for four weeks. Due to the breakdown of the cell, the specific eosinophilic granules are released. Their subsequent
destruction forms various proteins (major basic protein,
eosinophilic peroxidase, eosinophil-derived neurotoxin
[EDN] and eosinophilic cationic protein)50.
The most important component is the eosinophilic cationic
protein, which is secreted particularly in inflammation.
This compound has a local cytotoxic effect on certain bacteria (anti-bacterial) and on some parasites (anthelmintic),
but also on the body's own cells (especially in the respiratory tract). The toxic effect on the body's own tissue manifests as a local inflammatory reaction (neutrophilic granulocytes and lymphocytes are also present), as cell and tissue
necrosis, as well as fibrosis of the interstitial tissue (especially in the myocardium). Tissue eosinophilia is a typical
manifestation in the second stage of CSS. The density of
the eosinophilic cell infiltrates does not correlate with the
severity of the organ damage.
General information on frequencies
CSS is quoted as being very rare, with an incidence of 1 to
2 cases among 1 million inhabitants per year. The stated
values can only hold true for the third stage of the disease
(approximately 3 to 5 years), the course of which is considerably shorter, and not for all forms of CSS. If one evaluates the obligatory concomitant disease bronchial asthma as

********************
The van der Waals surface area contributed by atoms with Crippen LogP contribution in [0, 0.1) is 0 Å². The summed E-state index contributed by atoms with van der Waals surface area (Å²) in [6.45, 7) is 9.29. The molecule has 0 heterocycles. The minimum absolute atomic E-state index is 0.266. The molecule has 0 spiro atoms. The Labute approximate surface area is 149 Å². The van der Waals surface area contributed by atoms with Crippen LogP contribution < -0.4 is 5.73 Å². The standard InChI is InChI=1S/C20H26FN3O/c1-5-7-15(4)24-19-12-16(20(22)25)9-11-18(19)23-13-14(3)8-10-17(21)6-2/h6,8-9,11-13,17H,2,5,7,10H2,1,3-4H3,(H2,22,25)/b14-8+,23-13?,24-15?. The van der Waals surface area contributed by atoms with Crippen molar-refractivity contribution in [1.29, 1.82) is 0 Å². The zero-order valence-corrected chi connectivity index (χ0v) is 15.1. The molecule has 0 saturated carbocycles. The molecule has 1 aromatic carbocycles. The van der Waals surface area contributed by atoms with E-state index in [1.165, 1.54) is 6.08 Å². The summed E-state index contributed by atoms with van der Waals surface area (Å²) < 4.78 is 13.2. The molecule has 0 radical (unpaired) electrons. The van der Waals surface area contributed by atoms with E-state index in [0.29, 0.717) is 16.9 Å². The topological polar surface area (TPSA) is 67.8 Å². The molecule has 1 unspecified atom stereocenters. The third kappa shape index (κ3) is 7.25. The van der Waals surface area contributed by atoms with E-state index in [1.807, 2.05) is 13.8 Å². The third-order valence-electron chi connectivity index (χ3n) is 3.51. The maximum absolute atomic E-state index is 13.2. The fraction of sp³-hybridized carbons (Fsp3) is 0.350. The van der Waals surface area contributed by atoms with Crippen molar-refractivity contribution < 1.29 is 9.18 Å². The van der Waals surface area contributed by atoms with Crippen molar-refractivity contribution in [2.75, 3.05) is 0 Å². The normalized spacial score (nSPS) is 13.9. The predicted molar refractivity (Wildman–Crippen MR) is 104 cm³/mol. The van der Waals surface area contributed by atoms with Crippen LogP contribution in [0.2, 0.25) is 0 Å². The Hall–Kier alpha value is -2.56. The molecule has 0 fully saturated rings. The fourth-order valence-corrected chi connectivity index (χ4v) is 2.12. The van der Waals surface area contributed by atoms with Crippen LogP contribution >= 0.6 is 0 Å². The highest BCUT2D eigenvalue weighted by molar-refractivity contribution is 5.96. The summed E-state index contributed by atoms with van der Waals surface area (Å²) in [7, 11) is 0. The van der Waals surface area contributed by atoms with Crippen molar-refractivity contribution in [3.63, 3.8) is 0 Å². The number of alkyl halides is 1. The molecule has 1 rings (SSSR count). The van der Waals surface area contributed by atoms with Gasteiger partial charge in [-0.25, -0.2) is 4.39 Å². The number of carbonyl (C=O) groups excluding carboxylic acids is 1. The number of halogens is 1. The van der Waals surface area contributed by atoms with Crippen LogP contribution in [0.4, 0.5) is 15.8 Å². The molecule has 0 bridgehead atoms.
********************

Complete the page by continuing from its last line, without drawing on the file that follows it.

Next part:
a collective, a significantly higher incidence can be expected (according to literature references 64 CSS cases/1 million asthmatics/year) 41, 44, 53, 57, 67.
■ ´Vasculitis is a typical finding that only manifests itself
in the third stage of CSS. It affects the small blood vessels
(in particular the venules) throughout the organism. The
main areas affected during this phase of the disease are the
CNS and coronary arteries, as well as the pulmonary vessels. The thrombosising inflammation of the vessels leads
to poor blood flow in the periphery: the consequences are
heart attacks, which ultimately represent the cause of death
of inadequately treated CSS. These changes can be detected
histopathologically (e.g. by means of an endomyocardial
biopsy), as well as with imaging techniques: computed
tomography of the lungs shows the formation of foci.